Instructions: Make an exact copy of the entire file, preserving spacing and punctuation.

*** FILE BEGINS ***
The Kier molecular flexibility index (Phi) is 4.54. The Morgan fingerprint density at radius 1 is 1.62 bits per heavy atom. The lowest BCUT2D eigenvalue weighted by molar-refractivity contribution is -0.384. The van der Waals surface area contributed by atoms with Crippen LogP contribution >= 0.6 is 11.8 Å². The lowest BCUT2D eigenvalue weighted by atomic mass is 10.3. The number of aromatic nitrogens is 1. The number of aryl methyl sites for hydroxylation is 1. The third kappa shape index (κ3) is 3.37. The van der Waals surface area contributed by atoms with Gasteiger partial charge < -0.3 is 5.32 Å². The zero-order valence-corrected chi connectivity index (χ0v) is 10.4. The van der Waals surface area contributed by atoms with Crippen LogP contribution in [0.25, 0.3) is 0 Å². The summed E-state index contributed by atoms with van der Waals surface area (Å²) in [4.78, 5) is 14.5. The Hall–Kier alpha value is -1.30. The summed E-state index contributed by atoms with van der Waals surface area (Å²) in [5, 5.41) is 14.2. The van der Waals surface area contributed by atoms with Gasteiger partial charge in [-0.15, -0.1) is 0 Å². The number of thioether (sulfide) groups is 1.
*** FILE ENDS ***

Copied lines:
The Kier molecular flexibility index (Phi) is 4.54. The Morgan fingerprint density at radius 1 is 1.62 bits per heavy atom. The lowest BCUT2D eigenvalue weighted by molar-refractivity contribution is -0.384. The van der Waals surface area contributed by atoms with Crippen LogP contribution >= 0.6 is 11.8 Å². The lowest BCUT2D eigenvalue weighted by atomic mass is 10.3. The number of aromatic nitrogens is 1. The number of aryl methyl sites for hydroxylation is 1. The third kappa shape index (κ3) is 3.37. The van der Waals surface area contributed by atoms with Gasteiger partial charge < -0.3 is 5.32 Å². The zero-order valence-corrected chi connectivity index (χ0v) is 10.4. The van der Waals surface area contributed by atoms with Crippen LogP contribution in [0.25, 0.3) is 0 Å². The summed E-state index contributed by atoms with van der Waals surface area (Å²) in [4.78, 5) is 14.5. The Hall–Kier alpha value is -1.30. The summed E-state index contributed by atoms with van der Waals surface area (Å²) in [5, 5.41) is 14.2. The van der Waals surface area contributed by atoms with Gasteiger partial charge in [-0.15, -0.1) is 0 Å². The number of thioether (sulfide) groups is 1.